‘The Best Way to Predict the Future is to Create It' -- P. Drucker: Crafting a Collaborative National PDS Research Agenda

‘The Best Way to Predict the Future is to Create It' -- P. Drucker: Crafting a Collaborative National PDS Research Agenda

DOI: 10.4018/978-1-7998-7860-5.ch006
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This final chapter begins with a section on the history of professional development school partnerships and the current need to advance PDS and partnership research through the development of a collaborative national research agenda. The second section outlines a working framework for a core national research agenda seen as an inventive vision and tool for future empirical partnership work between researchers and teachers. The agenda is adaptable to other partnerships and involves multi-site and cross-regional partnership studies for strengthening evidence and claims of effectiveness. The focus is on the four-part K-20 partnership model: preparing new teachers, enhancing professional development, conducting meaningful collaborative research, and advancing student learning and achievement. Examples of newer research questions and a conceptual model for a research study using a quasi-experimental research approach are offered to researchers and teachers who are collaborating with one another for “re-inventing” American education and impacting policy during this new era of change.
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History Of Pds And The Need To Advance Partnership Research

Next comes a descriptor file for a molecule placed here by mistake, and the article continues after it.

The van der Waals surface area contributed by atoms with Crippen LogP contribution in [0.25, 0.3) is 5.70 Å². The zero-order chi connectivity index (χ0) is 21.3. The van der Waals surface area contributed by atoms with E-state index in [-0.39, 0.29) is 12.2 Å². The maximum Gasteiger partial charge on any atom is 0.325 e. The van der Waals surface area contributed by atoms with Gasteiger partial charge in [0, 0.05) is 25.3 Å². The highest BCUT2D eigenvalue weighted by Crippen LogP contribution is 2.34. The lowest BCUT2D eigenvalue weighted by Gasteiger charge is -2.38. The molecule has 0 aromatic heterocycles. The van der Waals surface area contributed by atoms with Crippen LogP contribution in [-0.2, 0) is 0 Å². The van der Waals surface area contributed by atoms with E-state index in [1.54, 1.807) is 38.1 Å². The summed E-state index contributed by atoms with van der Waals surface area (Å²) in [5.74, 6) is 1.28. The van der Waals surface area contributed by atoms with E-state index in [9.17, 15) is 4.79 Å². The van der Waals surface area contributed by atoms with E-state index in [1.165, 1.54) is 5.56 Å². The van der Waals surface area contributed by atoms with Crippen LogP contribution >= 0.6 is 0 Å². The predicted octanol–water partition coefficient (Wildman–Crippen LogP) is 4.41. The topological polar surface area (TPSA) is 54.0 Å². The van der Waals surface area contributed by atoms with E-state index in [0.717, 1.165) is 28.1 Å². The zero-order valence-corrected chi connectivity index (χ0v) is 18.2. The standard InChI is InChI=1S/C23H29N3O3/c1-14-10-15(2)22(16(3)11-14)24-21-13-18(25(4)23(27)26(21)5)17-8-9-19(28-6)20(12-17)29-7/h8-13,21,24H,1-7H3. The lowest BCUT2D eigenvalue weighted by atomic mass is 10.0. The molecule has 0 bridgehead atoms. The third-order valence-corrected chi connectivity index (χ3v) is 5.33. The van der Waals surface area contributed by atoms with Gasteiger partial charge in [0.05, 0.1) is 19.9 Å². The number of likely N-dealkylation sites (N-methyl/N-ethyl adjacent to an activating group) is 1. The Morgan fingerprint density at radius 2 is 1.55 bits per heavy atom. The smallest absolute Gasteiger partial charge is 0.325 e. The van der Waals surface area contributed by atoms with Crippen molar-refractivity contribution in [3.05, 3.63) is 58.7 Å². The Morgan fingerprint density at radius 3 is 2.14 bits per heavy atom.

In 1983, the U. S. report A Nation at Risk painted an appalling picture of American education and its potential to threaten the economic and social future of the nation. The call for action and reform agendas in education and teacher education was loud and clear. In response to the call and the many issues highlighted in the report, a group of deans of schools of education from research universities around the nation formed what has come to be known as the Holmes Group. The Holmes Group produced three important reform reports: Tomorrow’s Teachers (1986); Tomorrow’s Schools: Principles for the Design of Professional Development Schools (1990); and Tomorrow’s Schools of Education (1995). Conceived of in the first report and then elaborated on in the second report, PDSs and the concept of a PDS partnership between a university and a school in teacher education was presented to the education community. Many in the field embraced the concept and mission of a PDS. Subsequently, PDS partnerships (PDSs) grew in number and appeal. Most of the PDSs then and now adhere to a four-part mission and model:

  • Preparation of preservice teachers.

  • Enhanced professional development of inservice teachers, as well as other constituents of the partnership (e.g., principals, professors, families etc.).

  • Engagement in collaborative inquiry, innovation and research on learning, teaching, and educational practices.

  • Improvement and advancement of student learning and achievement at both the school and university level.